If you’ve ever found yourself going down the rabbit hole of YouTube recommended videos, you’re not alone. According to HootSuite, 70 percent of what people watch on YouTube is from the website’s recommendation algorithm, and 81 percent of U.S. adults regularly or occasionally watch videos based on those algorithms.
And judging from YouTube’s highest paid stars of 2020, videos on the streaming site can bring in big bucks—as high as $15 million to $29.5 million. How do they do it? Finding the right viewers at the right time can sometimes be the case, but dedicated subscribers who continue to watch the videos leave more of a long-term impact.
Here are the highest-paid stars of 2020, according to Forbes.
- #10 | Jeffree Star (Earnings: $15 million* | Total Subscribers: 16.9 million)
- #9 | David Dobrik (Earnings: $15.5 million | Subscribers: 18.6 million)
- #8 | Blippi (Stevin John) (Earnings: $17 million | Subscribers: 27.4 million)
- #7 | Nastya (Anastasia Radzinskaya) (Earnings: $18.5 million | Subscribers: 66.2 million)
- #6 | Preston Arsement (Earnings: $19 million | Subscribers: 15.4 million)
- #5 | Markiplier (Mark Fischbach) (Earnings: $19.5 million | Subscribers: 27.9 million)
- #4 | Rhett & Link and Good Mythical Morning (Earnings: $20 million | Subscribers: 21.8 million)
- #3 | Dude Perfect (Earnings: $23 million | Subscribers: 54.6 million)
- #2 | Mr. Beast (Jimmy Donaldson) (Earnings: $24 million | Subscribers: 49.1 million)
- #1 | Ryan Kaji (Earnings: $29.5 million | Subscribers: 27.7 million)
Interestingly, the highest-paid users weren’t always the ones that YouTube categorized as “top creators.” Note that some are on the list above while others are not on the one below:
- #10 | James Charles (Subscribers: 24.8 million)
- #9 | LazarBeam (Subscribers: 17.6 million)
- #8 | The Royalty Family (Subscribers: 11.1 million)
- #7 | JoshDub (Subscribers: 8.42 million)
- #6 | Chloe Ting (Subscribers: 16.6 million)
- #5 | Tiko (Subscribers: 5.47 million)
- #4 | SSSniperwolf (Subscribers: 24 million)
- #3 | ZHC (Subscribers: 18.1 million)
- #2 | Dream (Subscribers: 14.8 million)
- #1 | Mr. Beast (Subscribers: 49.1 million)
But is having a large subscriber base the only way to make funds? Not necessarily. While advertising companies will often look to more popular users (and those within their demographics) to target, sometimes it can be a hit or miss—if users choose to “skip” and never return. In fact, 76 percent of YouTube users skip video ads, according to IPG Mediabrands’ Magna and Media Lab units. But that’s not always the case.
The ‘ad’ that wasn’t skipped
YouTube reports that ads this year generated more than 470 million views and more than 1.3 million likes. And the top ad on YouTube was about a topic more intense than makeup tips, driving a convertible through a car wash, painting, gaming, stunts or science experiments. This “Never Too Far Down” ad (by Nike) was about resilience: told through the eyes of featured athletes like Lebron James, Serena Williams and Tiger Woods.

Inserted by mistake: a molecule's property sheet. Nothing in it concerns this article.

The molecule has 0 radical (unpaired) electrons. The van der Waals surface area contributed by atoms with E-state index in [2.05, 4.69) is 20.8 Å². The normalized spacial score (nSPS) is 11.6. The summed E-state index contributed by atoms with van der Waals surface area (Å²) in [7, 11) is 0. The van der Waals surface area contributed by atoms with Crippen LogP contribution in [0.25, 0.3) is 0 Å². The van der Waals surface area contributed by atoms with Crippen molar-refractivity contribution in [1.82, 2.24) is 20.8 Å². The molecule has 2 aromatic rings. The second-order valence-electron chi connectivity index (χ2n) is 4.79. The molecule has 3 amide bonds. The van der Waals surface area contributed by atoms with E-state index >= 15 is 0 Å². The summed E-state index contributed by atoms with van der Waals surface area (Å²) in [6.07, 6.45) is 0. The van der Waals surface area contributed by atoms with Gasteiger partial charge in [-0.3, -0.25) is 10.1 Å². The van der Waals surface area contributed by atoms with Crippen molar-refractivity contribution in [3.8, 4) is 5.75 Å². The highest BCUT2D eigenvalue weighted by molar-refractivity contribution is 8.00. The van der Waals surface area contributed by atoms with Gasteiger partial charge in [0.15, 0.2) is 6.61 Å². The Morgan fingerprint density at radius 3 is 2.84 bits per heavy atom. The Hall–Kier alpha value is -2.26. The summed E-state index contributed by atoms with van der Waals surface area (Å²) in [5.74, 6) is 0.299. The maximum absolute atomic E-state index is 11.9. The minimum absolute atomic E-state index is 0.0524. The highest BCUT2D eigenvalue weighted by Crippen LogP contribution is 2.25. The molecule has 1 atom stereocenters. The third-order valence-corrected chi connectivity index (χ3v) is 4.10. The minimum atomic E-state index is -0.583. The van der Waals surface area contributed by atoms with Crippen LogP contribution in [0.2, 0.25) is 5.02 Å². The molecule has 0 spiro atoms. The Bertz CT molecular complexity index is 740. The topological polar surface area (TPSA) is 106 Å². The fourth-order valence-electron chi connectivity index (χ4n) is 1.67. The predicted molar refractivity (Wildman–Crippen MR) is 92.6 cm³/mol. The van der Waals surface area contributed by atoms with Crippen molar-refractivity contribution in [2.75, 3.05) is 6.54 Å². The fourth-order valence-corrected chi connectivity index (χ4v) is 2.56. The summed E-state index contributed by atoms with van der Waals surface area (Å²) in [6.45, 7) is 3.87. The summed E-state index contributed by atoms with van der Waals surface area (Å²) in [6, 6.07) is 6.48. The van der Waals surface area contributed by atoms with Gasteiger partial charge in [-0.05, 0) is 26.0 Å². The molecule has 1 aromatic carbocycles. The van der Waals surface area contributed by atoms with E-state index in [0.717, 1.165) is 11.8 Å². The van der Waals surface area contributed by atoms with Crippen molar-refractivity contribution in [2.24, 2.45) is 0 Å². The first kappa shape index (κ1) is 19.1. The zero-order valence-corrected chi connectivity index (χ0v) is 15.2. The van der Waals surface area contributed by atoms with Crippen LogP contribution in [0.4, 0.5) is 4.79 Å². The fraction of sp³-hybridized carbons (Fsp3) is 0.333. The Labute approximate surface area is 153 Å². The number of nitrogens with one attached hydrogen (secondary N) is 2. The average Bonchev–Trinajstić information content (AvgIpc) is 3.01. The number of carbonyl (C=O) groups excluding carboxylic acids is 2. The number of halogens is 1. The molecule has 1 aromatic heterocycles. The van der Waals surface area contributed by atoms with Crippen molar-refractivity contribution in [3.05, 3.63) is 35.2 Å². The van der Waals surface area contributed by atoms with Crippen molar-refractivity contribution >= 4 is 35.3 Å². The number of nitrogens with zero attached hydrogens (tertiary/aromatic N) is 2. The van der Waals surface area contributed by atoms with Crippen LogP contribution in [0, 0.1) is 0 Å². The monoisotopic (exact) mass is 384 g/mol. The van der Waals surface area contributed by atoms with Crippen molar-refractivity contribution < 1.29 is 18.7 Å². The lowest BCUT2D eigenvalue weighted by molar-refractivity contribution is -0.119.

“The Next 100,” which paid homage to former NFL player Pat Tillman, also made the list.
Not all the top-paid ads are about sports though. Turbo Tax’s dance craze and the Hyundai Sonata’s self-parking feature were more light-hearted and lucrative ads in the top 10.
However, between the most successful ads and the most prominent YouTube accounts, there’s one noticeable thing missing: diversity.
Top site realizes it has a low point in diversity marketing
YouTube knows it can do better with inclusivity, too. In one of their most recent blogs, Johanna Wright (Vice President of Product Management At YouTube) speculated on how the video streaming site can already “evaluate how videos about Black Lives Matters are performing against other content on YouTube regardless of the creator, but we’re currently not able to evaluate growth for Black beauty creators, LGBTQ+ talk show hosts, female vloggers or any other community.”
So starting in 2021, YouTube will ask creators to provide voluntary information in regard to their gender, sexual orientation, race and ethnicity. YouTube will also host #YouTubeBlack for creator gatherings, as well as FanFest. That information will be used to help dissect how content from different communities is treated when it comes to search and discovery and monetization systems.
YouTube management also promises to continue being more diligent when it comes to carefully monitoring patterns of hate, harassment and discrimination in the comment section—an area that can become overwhelmingly hard for users to police when they’re reaching millions of subscribers.
In the meantime, for YouTube creators and users who are interested in seeing more diverse content, clicking, recommending and subscribing (all vital actions for any streaming site) to more multicultural content may also be helpful in making sure that lesser-known users can make their way to the top, too.
- * Salary income is based on Forbes report.
- ** Subscriber numbers are based on stats as of Dec. 27, 2020 and may differ from Forbes.